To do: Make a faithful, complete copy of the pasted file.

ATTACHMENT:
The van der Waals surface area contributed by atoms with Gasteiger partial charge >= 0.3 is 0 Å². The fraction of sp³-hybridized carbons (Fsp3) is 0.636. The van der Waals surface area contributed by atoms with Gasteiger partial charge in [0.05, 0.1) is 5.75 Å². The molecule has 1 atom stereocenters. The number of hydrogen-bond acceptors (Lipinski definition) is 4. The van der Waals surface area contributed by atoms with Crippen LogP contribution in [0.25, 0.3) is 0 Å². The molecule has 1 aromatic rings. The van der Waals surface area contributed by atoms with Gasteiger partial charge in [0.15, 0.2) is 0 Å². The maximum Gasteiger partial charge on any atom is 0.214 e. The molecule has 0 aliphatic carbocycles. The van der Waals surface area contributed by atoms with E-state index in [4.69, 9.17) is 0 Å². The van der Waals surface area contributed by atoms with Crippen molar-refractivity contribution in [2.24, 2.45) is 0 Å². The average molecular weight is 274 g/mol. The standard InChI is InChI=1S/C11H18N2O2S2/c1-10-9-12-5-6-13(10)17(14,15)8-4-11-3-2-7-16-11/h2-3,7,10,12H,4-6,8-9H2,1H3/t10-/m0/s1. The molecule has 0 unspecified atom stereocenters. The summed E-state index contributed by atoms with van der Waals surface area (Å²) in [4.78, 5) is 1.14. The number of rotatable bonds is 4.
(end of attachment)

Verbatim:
The van der Waals surface area contributed by atoms with Gasteiger partial charge >= 0.3 is 0 Å². The fraction of sp³-hybridized carbons (Fsp3) is 0.636. The van der Waals surface area contributed by atoms with Gasteiger partial charge in [0.05, 0.1) is 5.75 Å². The molecule has 1 atom stereocenters. The number of hydrogen-bond acceptors (Lipinski definition) is 4. The van der Waals surface area contributed by atoms with Crippen LogP contribution in [0.25, 0.3) is 0 Å². The molecule has 1 aromatic rings. The van der Waals surface area contributed by atoms with Gasteiger partial charge in [0.15, 0.2) is 0 Å². The maximum Gasteiger partial charge on any atom is 0.214 e. The molecule has 0 aliphatic carbocycles. The van der Waals surface area contributed by atoms with E-state index in [4.69, 9.17) is 0 Å². The van der Waals surface area contributed by atoms with Crippen molar-refractivity contribution in [2.24, 2.45) is 0 Å². The average molecular weight is 274 g/mol. The standard InChI is InChI=1S/C11H18N2O2S2/c1-10-9-12-5-6-13(10)17(14,15)8-4-11-3-2-7-16-11/h2-3,7,10,12H,4-6,8-9H2,1H3/t10-/m0/s1. The molecule has 0 unspecified atom stereocenters. The summed E-state index contributed by atoms with van der Waals surface area (Å²) in [4.78, 5) is 1.14. The number of rotatable bonds is 4.